Affirming the district court, the U.S. Court of Appeals for the Ninth Circuit rejected claims that the environmental impact statement (EIS) adopted by the Tahoe Regional Planning Agency supporting the Regional Plan Update (RPU) failed to comply with the requirements of the Regional Planning Compact between California and Nevada (Compact). The case is Sierra Club, et al., v. Tahoe Regional Planning Agency, decided on November 2, 2016.
The RPU generally places stringent conditions on future development in the Lake Tahoe Region. The Ninth Circuit holds that “plaintiffs had standing and their claims were ripe” and, “[t]he draft EIS drew criticisms that necessitated substantial revisions, but the final EIS for the RPU adequately addressed localized impacts on soil conservation and water quality;” and notes that both California and Nevada now support the RPU.
Congress approved the Compact in 1969. “In 1980, Congress therefore approved Compact amendments, requiring TRPA to adopt a Regional Plan, and barring any development exceeding environmental threshold carrying capacities.” “The Compact created TRPA to serve as a bi-state land use and environmental resource planning agency for the Lake Tahoe Region.” Its “governing board includes a California delegation and a Nevada delegation, with delegation members appointed by various state, county, and city entities.”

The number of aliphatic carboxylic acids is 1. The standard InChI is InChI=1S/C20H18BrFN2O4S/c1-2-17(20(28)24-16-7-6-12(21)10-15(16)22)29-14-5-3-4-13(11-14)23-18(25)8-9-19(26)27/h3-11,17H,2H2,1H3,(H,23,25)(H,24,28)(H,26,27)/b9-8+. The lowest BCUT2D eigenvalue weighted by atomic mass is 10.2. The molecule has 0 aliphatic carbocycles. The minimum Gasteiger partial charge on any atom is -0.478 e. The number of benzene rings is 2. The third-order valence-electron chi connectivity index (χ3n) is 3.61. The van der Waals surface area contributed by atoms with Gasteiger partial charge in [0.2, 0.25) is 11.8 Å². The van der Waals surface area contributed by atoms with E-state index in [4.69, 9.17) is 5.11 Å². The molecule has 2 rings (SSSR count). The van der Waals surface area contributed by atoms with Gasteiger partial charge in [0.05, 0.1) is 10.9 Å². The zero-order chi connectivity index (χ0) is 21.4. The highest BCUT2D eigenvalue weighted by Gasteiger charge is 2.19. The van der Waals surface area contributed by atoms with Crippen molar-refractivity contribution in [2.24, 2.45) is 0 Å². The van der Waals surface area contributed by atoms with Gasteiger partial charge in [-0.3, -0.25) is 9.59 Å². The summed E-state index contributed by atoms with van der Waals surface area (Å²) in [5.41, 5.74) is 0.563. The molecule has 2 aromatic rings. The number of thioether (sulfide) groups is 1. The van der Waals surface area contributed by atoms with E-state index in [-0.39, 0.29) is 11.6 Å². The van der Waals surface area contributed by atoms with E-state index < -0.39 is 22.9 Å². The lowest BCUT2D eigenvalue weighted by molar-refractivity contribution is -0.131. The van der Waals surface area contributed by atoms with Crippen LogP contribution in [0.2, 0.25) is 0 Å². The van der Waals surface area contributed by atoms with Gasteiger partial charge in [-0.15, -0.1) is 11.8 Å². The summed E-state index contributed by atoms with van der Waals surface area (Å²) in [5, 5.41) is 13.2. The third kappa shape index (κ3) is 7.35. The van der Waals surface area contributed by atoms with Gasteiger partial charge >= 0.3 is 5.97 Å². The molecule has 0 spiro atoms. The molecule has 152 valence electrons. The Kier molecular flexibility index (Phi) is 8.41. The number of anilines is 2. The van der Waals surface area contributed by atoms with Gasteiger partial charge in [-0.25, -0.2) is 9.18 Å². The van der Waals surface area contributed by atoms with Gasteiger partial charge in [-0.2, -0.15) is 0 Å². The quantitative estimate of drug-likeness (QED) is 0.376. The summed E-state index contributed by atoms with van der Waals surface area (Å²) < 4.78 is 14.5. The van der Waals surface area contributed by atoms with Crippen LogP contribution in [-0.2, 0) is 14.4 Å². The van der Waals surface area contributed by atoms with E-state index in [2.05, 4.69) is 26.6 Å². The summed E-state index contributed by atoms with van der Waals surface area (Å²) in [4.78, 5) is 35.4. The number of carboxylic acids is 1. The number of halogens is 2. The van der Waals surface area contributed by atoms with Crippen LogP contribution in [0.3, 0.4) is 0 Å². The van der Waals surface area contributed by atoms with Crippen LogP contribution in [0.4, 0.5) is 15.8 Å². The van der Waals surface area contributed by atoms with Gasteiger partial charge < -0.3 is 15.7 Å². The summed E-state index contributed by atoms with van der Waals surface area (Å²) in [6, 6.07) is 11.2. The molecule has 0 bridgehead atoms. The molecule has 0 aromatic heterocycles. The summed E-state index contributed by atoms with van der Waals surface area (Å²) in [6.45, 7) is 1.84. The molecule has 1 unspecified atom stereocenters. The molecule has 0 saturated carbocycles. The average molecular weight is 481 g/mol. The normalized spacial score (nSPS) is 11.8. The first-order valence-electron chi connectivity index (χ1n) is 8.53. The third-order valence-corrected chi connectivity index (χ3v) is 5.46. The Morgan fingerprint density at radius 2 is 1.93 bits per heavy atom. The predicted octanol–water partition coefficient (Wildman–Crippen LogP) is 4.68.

“Since TRPA is not a federal agency, the Compact, and not the Administrative Procedure Act (‘APA’), provides the applicable standard of review of TRPA actions.” But, that standard is in any case similar to the “arbitrary and capricious” standard of the APA, i.e., “Under the Compact, ‘judicial inquiry shall extend only to the questions of whether [TRPA’s legislative] act or decision has been arbitrary, capricious or lacking substantial evidentiary support or whether the agency has failed to proceed in a manner required by law.’” Compact art. VI(j)(5).
The Ninth Circuit also affirmed the district court’s award of costs against the plaintiffs for the TRPA’s preparation of the administrative record in this proceeding, and the Ninth Circuit intimates that the record, may be fairly extensive.
Photo: Ron Reiring, Summer @ Lake Tahoe, Uploaded July 20, 2012 – Creative Commons